Smoking Ban: The Cart Before the Horse

RECEIVED Fri., April 15, 2005

Dearest Editor,
    As a bartender and manager of a Red River bar that has ample patio seating, I'd probably be one of the first to profit from a de facto implementation of an indoor smoking ban. However, even if I could numb myself to the plight of my friends and neighbors, I just can't support the legislation of what should be a personal issue.
    I would think that if the Lance Armstrong Foundation and the American Cancer Society wanted the most for their anti-cancer buck, they could easily afford to set up and advertise a local nonprofit that offers counseling and services to individuals who are truly ready to quit smoking (or boost support to similar programs already in existence), instead of pushing a ban that will kill jobs, depress revenue, and seriously damage local culture. Then if they create an army of smoke-free showgoers, nonsmoking venues would have a viable demand. Although it has less press appeal, and would be a long-term effort, it would be putting the horse in front of the cart, which is where it belongs.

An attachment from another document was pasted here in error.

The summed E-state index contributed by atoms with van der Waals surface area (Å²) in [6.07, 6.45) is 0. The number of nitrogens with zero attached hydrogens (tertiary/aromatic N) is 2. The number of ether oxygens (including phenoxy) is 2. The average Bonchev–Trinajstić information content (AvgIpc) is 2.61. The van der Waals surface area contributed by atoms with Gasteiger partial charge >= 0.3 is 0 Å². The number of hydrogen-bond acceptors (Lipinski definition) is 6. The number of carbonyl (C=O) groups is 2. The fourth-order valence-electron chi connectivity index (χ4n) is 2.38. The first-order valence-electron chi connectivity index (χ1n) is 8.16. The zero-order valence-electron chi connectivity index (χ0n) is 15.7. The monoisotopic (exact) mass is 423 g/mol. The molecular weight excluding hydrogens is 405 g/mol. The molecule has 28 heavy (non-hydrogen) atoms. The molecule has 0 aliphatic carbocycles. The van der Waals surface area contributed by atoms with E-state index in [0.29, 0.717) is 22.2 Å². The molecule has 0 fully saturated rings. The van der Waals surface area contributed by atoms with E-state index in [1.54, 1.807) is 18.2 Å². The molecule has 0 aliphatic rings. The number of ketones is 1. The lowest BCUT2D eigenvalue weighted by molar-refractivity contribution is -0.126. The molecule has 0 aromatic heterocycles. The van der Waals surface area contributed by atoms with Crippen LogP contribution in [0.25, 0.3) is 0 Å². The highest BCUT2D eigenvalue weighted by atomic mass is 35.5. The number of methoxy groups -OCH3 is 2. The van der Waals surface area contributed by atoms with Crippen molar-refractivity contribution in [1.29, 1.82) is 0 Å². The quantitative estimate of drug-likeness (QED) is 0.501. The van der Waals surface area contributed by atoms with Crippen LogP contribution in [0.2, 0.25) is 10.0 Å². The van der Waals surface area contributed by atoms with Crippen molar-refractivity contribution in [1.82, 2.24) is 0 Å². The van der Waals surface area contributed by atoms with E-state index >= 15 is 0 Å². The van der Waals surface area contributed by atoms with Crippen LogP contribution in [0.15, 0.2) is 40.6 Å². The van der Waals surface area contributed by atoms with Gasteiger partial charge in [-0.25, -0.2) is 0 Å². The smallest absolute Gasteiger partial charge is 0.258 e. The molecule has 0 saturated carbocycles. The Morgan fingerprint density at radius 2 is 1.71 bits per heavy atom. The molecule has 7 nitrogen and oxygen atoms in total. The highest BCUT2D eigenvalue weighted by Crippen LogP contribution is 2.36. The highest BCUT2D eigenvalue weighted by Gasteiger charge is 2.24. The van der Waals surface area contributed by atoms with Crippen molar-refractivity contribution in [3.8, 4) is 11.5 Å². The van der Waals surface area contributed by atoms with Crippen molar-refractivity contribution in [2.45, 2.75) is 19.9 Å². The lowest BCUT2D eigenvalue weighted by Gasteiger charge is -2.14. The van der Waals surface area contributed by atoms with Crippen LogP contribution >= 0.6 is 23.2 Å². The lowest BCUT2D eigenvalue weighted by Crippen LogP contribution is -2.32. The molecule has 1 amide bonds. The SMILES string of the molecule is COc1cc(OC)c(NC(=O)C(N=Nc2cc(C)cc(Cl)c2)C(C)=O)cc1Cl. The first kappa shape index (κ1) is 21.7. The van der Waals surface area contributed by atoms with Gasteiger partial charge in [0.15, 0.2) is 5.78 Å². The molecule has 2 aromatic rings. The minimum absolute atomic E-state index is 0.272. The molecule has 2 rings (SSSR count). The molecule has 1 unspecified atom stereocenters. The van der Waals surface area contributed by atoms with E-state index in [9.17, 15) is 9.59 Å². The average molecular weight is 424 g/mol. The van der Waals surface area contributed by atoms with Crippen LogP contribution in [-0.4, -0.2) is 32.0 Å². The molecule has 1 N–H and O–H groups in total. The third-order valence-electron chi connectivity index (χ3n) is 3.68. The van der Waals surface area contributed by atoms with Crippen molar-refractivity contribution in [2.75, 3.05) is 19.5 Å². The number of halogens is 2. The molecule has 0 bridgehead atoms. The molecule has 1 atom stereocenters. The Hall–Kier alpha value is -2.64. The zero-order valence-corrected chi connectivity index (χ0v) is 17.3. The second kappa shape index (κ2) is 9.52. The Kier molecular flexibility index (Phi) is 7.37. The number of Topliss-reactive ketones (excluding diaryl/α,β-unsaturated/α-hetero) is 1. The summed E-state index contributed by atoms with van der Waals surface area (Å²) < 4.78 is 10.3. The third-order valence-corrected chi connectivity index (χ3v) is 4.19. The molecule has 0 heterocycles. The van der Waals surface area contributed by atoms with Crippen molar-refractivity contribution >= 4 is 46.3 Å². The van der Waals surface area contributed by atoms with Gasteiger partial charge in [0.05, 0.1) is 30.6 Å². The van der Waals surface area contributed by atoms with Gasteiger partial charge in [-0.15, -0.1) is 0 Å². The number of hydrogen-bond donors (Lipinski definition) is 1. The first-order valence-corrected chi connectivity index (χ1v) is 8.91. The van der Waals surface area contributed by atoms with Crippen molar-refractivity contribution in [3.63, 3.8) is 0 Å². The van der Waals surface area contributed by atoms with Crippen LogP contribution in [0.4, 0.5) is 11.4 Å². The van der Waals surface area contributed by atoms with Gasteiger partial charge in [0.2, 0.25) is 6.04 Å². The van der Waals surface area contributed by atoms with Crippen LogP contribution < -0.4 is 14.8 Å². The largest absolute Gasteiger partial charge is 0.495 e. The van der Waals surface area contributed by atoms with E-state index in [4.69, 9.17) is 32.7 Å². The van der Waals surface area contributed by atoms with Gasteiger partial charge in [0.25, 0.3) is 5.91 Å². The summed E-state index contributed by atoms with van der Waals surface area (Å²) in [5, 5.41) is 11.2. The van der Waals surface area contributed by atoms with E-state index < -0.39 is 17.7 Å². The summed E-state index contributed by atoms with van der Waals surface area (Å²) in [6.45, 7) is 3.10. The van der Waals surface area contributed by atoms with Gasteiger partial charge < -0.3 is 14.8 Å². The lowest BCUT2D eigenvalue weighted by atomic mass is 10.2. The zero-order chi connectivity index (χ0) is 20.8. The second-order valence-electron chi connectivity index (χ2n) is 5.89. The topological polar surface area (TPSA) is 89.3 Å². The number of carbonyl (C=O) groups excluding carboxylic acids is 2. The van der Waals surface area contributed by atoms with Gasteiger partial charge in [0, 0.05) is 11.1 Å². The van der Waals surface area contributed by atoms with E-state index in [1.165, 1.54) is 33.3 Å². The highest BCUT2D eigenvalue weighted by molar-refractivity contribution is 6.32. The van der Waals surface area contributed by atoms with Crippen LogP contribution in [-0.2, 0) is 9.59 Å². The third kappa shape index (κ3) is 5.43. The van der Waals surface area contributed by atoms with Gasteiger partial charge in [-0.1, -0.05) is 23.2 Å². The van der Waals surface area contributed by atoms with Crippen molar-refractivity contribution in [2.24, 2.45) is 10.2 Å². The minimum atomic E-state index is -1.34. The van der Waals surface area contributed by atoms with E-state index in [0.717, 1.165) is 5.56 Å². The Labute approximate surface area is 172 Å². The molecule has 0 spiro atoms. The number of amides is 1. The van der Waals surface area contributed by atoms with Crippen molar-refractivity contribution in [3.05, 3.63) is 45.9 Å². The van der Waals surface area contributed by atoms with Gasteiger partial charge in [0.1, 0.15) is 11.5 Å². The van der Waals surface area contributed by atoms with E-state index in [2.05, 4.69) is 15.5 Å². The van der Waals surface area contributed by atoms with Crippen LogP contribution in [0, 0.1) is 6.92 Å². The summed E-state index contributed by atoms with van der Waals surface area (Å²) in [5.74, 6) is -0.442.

Trying to quit,
Benjamin Reed
P.S. p.s. Incidentally, I grew up near San Francisco and return often to see my family. And, of course, to go out. There are two obvious reasons the smoking ban hasn't devastated their bar industry. First, San Francisco's locally driven music scene can't hold a candle to Austin's, and isn't the primary reason their bars stay in business. Second, as it is in New York City, many bars just let people smoke anyway, and nobody seems to mind.
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